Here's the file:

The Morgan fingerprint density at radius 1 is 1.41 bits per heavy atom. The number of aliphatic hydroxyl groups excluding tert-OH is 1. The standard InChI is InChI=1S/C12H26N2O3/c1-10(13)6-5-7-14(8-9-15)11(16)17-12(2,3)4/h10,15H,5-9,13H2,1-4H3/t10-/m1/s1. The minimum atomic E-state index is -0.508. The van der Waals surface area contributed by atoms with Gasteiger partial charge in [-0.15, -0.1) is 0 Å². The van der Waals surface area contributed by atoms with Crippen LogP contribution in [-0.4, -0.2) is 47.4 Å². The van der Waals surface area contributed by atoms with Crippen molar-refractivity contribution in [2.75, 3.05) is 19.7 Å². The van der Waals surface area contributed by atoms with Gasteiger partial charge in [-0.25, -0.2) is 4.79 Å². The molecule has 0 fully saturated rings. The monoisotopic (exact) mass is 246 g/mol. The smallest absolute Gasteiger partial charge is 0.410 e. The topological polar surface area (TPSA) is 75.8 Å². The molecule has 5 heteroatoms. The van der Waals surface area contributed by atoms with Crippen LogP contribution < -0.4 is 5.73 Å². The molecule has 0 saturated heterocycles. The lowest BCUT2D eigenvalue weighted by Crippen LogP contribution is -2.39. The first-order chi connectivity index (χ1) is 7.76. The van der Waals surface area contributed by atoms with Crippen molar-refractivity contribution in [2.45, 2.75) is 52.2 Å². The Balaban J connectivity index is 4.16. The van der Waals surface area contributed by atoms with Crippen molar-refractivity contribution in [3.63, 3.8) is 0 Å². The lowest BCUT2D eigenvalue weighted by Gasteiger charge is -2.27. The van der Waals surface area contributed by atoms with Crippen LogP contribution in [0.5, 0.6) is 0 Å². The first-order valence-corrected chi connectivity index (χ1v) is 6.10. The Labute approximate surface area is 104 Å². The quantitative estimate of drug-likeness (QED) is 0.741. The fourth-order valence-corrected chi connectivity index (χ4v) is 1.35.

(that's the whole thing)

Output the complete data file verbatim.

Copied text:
The Morgan fingerprint density at radius 1 is 1.41 bits per heavy atom. The number of aliphatic hydroxyl groups excluding tert-OH is 1. The standard InChI is InChI=1S/C12H26N2O3/c1-10(13)6-5-7-14(8-9-15)11(16)17-12(2,3)4/h10,15H,5-9,13H2,1-4H3/t10-/m1/s1. The minimum atomic E-state index is -0.508. The van der Waals surface area contributed by atoms with Gasteiger partial charge in [-0.15, -0.1) is 0 Å². The van der Waals surface area contributed by atoms with Crippen LogP contribution in [-0.4, -0.2) is 47.4 Å². The van der Waals surface area contributed by atoms with Crippen molar-refractivity contribution in [2.75, 3.05) is 19.7 Å². The van der Waals surface area contributed by atoms with Gasteiger partial charge in [-0.25, -0.2) is 4.79 Å². The molecule has 0 fully saturated rings. The monoisotopic (exact) mass is 246 g/mol. The smallest absolute Gasteiger partial charge is 0.410 e. The topological polar surface area (TPSA) is 75.8 Å². The molecule has 5 heteroatoms. The van der Waals surface area contributed by atoms with Crippen LogP contribution < -0.4 is 5.73 Å². The molecule has 0 saturated heterocycles. The lowest BCUT2D eigenvalue weighted by Crippen LogP contribution is -2.39. The first-order chi connectivity index (χ1) is 7.76. The van der Waals surface area contributed by atoms with Crippen molar-refractivity contribution in [2.45, 2.75) is 52.2 Å². The Balaban J connectivity index is 4.16. The van der Waals surface area contributed by atoms with Crippen molar-refractivity contribution in [3.63, 3.8) is 0 Å². The lowest BCUT2D eigenvalue weighted by Gasteiger charge is -2.27. The van der Waals surface area contributed by atoms with Crippen LogP contribution in [0.5, 0.6) is 0 Å². The first-order valence-corrected chi connectivity index (χ1v) is 6.10. The Labute approximate surface area is 104 Å². The quantitative estimate of drug-likeness (QED) is 0.741. The fourth-order valence-corrected chi connectivity index (χ4v) is 1.35.